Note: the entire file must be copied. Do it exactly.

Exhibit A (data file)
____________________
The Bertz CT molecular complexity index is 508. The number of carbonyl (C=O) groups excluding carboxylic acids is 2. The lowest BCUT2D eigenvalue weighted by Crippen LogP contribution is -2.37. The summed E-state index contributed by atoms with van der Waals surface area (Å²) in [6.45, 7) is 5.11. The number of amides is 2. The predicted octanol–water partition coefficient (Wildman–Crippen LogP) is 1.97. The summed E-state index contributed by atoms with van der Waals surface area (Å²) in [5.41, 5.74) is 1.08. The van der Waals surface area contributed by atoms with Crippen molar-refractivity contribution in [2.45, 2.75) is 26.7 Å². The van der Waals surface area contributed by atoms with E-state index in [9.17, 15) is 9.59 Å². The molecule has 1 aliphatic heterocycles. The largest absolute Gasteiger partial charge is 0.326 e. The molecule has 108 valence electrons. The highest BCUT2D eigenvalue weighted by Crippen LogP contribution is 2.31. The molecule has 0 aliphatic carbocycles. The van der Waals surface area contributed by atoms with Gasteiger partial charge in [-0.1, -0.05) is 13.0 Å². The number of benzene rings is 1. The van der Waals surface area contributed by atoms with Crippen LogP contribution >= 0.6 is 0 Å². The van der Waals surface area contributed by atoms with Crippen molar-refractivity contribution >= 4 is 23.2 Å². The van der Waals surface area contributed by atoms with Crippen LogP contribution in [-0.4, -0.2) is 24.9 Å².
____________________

The Bertz CT molecular complexity index is 508. The number of carbonyl (C=O) groups excluding carboxylic acids is 2. The lowest BCUT2D eigenvalue weighted by Crippen LogP contribution is -2.37. The summed E-state index contributed by atoms with van der Waals surface area (Å²) in [6.45, 7) is 5.11. The number of amides is 2. The predicted octanol–water partition coefficient (Wildman–Crippen LogP) is 1.97. The summed E-state index contributed by atoms with van der Waals surface area (Å²) in [5.41, 5.74) is 1.08. The van der Waals surface area contributed by atoms with Crippen molar-refractivity contribution in [2.45, 2.75) is 26.7 Å². The van der Waals surface area contributed by atoms with E-state index in [9.17, 15) is 9.59 Å². The molecule has 1 aliphatic heterocycles. The largest absolute Gasteiger partial charge is 0.326 e. The molecule has 108 valence electrons. The highest BCUT2D eigenvalue weighted by Crippen LogP contribution is 2.31. The molecule has 0 aliphatic carbocycles. The van der Waals surface area contributed by atoms with Gasteiger partial charge in [-0.1, -0.05) is 13.0 Å². The number of benzene rings is 1. The van der Waals surface area contributed by atoms with Crippen LogP contribution >= 0.6 is 0 Å². The van der Waals surface area contributed by atoms with Crippen molar-refractivity contribution >= 4 is 23.2 Å². The van der Waals surface area contributed by atoms with Crippen LogP contribution in [-0.4, -0.2) is 24.9 Å².